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Recombinant Escherichia coli clones expressing Chlamydia trachomatis gene products attach to human endometrial epithelial cells.

Authors
Type
Published Article
Journal
Infection and immunity
Publication Date
Volume
59
Issue
11
Pages
4001–4012
Identifiers
PMID: 1937759
Source
Medline
License
Unknown

Abstract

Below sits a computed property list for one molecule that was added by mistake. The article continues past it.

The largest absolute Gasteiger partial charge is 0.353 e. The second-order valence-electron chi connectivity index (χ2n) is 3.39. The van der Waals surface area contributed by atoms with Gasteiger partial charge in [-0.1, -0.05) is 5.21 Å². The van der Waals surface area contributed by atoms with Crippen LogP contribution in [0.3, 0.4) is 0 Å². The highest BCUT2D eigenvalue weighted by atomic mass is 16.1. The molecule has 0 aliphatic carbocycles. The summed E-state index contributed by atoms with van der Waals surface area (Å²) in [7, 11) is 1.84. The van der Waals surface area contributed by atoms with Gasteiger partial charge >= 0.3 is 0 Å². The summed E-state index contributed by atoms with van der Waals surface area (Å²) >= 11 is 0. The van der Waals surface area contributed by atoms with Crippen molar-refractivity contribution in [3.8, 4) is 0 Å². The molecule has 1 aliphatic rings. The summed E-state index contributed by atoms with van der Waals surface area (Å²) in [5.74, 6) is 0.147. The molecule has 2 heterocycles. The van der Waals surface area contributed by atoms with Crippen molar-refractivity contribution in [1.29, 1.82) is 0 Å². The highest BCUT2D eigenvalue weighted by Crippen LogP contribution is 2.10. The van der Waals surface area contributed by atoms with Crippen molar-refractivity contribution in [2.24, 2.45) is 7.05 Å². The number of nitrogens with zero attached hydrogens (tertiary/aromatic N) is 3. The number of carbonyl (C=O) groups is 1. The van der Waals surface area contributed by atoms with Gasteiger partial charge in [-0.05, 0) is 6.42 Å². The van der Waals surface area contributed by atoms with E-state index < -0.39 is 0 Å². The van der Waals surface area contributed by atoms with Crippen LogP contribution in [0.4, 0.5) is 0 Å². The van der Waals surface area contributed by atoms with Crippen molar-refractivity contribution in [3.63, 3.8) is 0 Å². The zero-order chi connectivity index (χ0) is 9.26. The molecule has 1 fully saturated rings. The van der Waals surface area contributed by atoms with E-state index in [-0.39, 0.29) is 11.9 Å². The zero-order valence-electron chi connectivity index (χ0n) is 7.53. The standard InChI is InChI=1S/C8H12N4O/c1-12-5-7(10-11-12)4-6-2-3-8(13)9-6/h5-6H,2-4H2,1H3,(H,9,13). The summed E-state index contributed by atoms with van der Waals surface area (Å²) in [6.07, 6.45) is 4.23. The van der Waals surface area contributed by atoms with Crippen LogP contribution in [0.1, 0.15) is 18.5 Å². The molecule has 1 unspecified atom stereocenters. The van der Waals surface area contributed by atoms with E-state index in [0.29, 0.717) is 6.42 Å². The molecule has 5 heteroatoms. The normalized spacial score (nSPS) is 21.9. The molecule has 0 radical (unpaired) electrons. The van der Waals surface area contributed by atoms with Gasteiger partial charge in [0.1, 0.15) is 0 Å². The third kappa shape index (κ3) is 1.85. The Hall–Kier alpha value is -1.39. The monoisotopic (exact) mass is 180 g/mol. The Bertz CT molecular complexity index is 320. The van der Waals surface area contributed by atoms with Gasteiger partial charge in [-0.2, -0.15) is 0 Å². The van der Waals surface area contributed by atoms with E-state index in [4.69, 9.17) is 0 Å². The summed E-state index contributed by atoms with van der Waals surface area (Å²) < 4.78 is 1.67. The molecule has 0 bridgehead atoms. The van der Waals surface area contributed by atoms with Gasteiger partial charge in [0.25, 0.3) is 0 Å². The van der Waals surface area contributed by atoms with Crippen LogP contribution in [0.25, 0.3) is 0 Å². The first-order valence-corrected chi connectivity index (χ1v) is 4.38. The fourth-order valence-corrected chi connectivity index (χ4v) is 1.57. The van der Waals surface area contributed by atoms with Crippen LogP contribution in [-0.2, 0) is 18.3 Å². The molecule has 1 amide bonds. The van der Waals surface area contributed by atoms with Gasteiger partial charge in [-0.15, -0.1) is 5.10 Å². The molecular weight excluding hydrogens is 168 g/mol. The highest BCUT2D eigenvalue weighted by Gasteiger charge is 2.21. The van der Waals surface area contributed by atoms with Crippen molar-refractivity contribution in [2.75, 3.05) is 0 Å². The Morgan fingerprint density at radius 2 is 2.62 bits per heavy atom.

To identify Chlamydia trachomatis genes involved in attachment to host cells, a chlamydial genomic library was screened on the basis of binding characteristics by two methods. In the whole-cell screen, individual recombinant Escherichia coli clones were assayed for adherence to eukaryotic cells. In the membrane-binding screen, each recombinant colony of E. coli was treated with CHCl3 and assayed for binding to purified, 3-[(3-cholamidopropyl)-dimethyl-ammonio]-1-propanesulfonate (CHAPS)-solubilized, 35S-labeled eukaryotic membrane material. Initial screening with McCoy cells was refined by using HEC-1B cells, a human endometrial epithelial cell line, which discriminate among recombinants adhering to McCoy cells. Some recombinants demonstrate significantly greater adherence to HEC-1B cells than to McCoy cells and appear, by transmission electron microscopy, to associate with electron-dense areas of the epithelial cell plasma membrane, resembling coated pits. Recombinants positive by one or both screening methods were examined by Southern and Western (immunoblot) analyses, which revealed the presence of chlamydial sequences inserted in the plasmids and the expression of novel 18-, 28-, and approximately 82 kDa, and perhaps of 18 Maxicell analysis of selected recombinants confirmed that the proteins of 28 and approximately 82 kDa, and perhaps of 18 kDa, are plasmid encoded. Antiserum generated against the recombinant approximately 82-kDa protein reacted in Western analysis with a similar-sized protein from C. trachomatis serovar E elementary bodies (EB) and reticulate bodies, serovar L2 EB, and C. psittaci EB. E. coli JM109(pPBW58) contains a 6.7-kb plasmid insert which encodes proteins of all three sizes. Under a number of different conditions in the whole-cell attachment assay--i.e., at 4 degrees C, in Ca(2+)- and Mg(2+)-free medium, in the presence of trypsin or dextran sulfate, and with rabbit aortic endothelial cells--the binding specificity of JM109(pPBW58) parallels that of C. trachomatis EB. Finally, the adherence phenotype of E. coli JM109(pPBW58) correlates directly with the presence of the recombinant plasmid; the phenotype is lost concurrently with loss of the recombinant plasmid, and the into E. coli JM109. The role of the 18-, 28-, and approximately 82-kDa proteins in mediating attachment, whether they act in concert as a complex or individually, has yet to be determined.

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